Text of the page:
“And it is this sect’s adherents who are becoming better known recently for their part in the nightmarish phenomenon of honor killings in Germany. Already in 2003, the German news magazine, Der Spiegel, wrote: ‘More and more often, police must protect young women from the Yasidi faith community from their own relatives – and help them flee.'”

    A New Sect of Honor Killing Ethusiasts

  • Andy

    “maintaining stability in the region while the country “hopefully” matured under a more diverse form of goverment. ”

    That is “fixing” Iraq and hope is not a strategy. The existing divisions in Iraq have existed for centuries – how long do you think we should wait while we hope for a better government? Will the US public support that timetable with its blood and treasure? What about the Iraqi’s, how interested are they in an enduring US presence?

    “I think Bush at least attempted to do that, while Obama kissed it off.”

    It was Bush’s war, naturally he wouldn’t want to abandon it. Yet he still signed the deal for our withdrawal.

  • Ben Johannson

    Where have you been the last 15 years? Air power routed the Taliban in weeks in 2001, breaking a military stalemate that had existed for years. .

    It sounds nice on an Air Force recruiting poster but I don’t think attributing failure of the Taliban to warplanes is accurate.

    Air power is what kept the Taliban from massing to conduct large scale attacks against US forces since then.

    It doesn’t appear they needed to conduct conventional operations as we’ve been losing to irregular ones for ten years.

    In Libya, the addition of air power is what turned the tide and brought the so-called rebels from the edge of defeat to victory over Qaddafi’s forces.

    Again it sounds good but I have absolutely no evidence this isn’t just one more tall tale. By what metric is it determined what “turned a tide”?

    n Iraq in 2003, air power destroyed Iraq’s two best divisions before they ever saw a US soldier and prevented the movement of the rest.

    I thought I had made clear that air power would be useleless in the context of destroying the Islamic State as it is concentrated in cities. Air operations can hamper their freedom of movement but will not be useful for much more. This isn’t the Iraqi army we’re dealing with and despite the rather triumphal faith in American firepower, it hasn’t done much for us. Nor is it a good idea to assume IS is stupid: they’ve had eight years to observe and adapt to our capabilities and I’ll bet they’re faster at it than we are.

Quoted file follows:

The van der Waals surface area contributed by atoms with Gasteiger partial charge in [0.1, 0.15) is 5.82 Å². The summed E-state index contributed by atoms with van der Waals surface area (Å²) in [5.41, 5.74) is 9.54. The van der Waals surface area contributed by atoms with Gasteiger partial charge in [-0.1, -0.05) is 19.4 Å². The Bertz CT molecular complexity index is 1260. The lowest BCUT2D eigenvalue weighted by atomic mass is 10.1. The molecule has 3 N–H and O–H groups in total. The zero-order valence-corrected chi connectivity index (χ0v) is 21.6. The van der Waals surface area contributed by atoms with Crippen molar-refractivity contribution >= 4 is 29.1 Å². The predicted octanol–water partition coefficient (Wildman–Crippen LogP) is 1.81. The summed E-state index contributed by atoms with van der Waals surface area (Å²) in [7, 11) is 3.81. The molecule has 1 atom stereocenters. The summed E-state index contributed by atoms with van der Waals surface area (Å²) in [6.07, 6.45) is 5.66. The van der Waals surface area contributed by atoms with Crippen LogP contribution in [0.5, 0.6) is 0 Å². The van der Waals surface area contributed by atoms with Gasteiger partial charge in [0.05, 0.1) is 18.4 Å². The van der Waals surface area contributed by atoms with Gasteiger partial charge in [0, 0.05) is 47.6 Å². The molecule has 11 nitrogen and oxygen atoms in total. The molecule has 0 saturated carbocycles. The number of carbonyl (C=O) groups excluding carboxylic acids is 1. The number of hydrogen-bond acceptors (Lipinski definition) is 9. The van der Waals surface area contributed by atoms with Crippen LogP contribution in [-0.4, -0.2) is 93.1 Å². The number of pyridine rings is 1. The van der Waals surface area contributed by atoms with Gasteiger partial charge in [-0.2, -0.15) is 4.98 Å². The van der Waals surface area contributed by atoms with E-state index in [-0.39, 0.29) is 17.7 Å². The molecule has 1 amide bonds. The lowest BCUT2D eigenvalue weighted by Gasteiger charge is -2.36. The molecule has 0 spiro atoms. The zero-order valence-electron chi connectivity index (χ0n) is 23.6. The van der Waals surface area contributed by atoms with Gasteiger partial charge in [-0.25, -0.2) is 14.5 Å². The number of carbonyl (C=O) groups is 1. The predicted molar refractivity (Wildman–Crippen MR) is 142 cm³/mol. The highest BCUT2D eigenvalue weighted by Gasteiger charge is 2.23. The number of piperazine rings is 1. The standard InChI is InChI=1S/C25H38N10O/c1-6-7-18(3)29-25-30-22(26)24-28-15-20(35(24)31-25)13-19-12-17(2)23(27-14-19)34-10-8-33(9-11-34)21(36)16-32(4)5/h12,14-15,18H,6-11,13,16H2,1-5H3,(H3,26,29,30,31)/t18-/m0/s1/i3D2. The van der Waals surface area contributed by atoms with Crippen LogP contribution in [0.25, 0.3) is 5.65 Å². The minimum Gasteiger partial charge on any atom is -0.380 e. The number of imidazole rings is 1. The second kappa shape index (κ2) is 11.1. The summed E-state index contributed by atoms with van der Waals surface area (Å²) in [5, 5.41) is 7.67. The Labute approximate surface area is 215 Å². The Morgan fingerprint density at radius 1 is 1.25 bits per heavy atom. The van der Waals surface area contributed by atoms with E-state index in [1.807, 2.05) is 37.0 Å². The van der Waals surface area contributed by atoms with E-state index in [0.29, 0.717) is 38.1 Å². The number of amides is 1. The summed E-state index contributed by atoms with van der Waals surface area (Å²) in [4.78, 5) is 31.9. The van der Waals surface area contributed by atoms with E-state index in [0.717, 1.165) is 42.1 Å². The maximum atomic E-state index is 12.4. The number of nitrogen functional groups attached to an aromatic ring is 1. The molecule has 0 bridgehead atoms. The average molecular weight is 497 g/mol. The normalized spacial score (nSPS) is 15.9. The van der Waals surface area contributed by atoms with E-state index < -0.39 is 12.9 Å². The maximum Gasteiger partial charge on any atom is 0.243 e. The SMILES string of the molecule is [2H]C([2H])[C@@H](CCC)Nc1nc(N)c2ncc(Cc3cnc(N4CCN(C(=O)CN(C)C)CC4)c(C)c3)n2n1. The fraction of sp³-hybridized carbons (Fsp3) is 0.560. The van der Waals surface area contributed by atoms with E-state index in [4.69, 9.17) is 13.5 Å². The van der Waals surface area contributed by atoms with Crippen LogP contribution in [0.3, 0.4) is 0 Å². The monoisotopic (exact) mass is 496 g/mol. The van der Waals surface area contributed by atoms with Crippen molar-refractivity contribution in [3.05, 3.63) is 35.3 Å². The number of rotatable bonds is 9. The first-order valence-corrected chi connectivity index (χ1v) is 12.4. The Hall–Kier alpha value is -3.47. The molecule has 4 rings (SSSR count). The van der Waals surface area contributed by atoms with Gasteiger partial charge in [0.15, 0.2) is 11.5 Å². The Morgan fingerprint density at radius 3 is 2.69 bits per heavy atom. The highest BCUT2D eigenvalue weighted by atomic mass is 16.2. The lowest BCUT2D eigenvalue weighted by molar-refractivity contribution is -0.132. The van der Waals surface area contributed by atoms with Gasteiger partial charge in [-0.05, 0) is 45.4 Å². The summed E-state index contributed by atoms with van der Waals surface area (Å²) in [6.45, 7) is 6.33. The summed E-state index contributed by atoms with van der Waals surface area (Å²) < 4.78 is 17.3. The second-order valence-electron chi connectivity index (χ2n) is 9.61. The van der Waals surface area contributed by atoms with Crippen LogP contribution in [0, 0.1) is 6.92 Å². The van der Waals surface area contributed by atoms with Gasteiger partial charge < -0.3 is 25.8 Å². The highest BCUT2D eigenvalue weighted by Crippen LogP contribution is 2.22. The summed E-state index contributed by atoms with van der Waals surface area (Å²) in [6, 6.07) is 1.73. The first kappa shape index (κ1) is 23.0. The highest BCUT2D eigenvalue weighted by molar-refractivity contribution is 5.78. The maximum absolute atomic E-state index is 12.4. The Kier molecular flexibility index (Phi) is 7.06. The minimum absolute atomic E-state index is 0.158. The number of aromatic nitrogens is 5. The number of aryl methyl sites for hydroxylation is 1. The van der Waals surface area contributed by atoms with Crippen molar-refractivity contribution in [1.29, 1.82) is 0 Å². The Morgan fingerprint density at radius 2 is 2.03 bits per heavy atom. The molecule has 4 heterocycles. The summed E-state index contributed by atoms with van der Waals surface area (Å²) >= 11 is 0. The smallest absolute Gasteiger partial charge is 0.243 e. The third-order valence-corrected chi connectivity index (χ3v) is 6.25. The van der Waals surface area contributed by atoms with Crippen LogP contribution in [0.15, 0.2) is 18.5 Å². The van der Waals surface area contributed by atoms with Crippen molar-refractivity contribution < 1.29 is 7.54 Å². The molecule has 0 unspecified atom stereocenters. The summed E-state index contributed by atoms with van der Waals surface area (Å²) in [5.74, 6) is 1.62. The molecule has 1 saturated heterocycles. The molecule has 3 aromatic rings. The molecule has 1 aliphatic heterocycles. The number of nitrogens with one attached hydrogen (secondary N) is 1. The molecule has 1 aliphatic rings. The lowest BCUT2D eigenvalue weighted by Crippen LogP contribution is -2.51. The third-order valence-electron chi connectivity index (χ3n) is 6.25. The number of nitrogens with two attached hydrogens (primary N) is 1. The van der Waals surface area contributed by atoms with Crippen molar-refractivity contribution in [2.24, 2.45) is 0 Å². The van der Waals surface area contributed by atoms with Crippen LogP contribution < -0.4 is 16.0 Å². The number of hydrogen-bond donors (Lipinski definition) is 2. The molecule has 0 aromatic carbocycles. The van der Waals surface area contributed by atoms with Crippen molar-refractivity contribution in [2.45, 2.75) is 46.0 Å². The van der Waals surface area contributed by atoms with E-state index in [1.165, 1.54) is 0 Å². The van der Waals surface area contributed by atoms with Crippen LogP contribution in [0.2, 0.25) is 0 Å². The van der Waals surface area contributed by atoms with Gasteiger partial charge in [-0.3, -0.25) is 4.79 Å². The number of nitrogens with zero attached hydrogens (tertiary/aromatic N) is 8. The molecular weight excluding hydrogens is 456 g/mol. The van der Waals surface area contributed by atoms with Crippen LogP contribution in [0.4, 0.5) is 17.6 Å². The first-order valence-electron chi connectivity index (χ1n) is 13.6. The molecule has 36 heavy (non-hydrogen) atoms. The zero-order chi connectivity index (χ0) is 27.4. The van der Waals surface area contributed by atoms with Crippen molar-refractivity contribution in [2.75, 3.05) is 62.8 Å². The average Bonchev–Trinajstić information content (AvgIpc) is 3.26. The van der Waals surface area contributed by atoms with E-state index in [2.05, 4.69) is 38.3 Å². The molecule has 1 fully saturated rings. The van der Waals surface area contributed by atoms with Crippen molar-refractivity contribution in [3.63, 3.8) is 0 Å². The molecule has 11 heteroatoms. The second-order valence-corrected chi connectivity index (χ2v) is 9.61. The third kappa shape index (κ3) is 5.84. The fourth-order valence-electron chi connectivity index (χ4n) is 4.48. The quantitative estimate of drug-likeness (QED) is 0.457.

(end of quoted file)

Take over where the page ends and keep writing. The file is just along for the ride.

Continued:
• TastyBits

    @jan

    I notice that you are very selective when tossing history down the memory hole. We are just supposed to pretend that there was a distortion in time, and the Bush presidency never happened. You do seem to look in the rearview mirror about the Democrat’s racist past.

    Your problem with President Obama is that he did not establish permanent bases in Iraq. You excuse President Bush because he was a nice guy and he tried hard. Apparently, these are the same reasons you voted for Mitt Romney.

    The only reason for going into Iraq was to establish permanent military bases, and President Bush screwed it up. Just admit it. You will feel better.

    President Obama has a childish and silly foreign policy outlook, and he was never going to establish permanent bases. He is who he is, and he was elected – twice. Get over it. If you want something done, do it, but do not blame the next guy for not doing what you failed to do.

    There is a thing called personal responsibility. This is where you do not foist your failures off onto somebody else. Every chance you get, you want to redeem President Bush and vilify President Obama.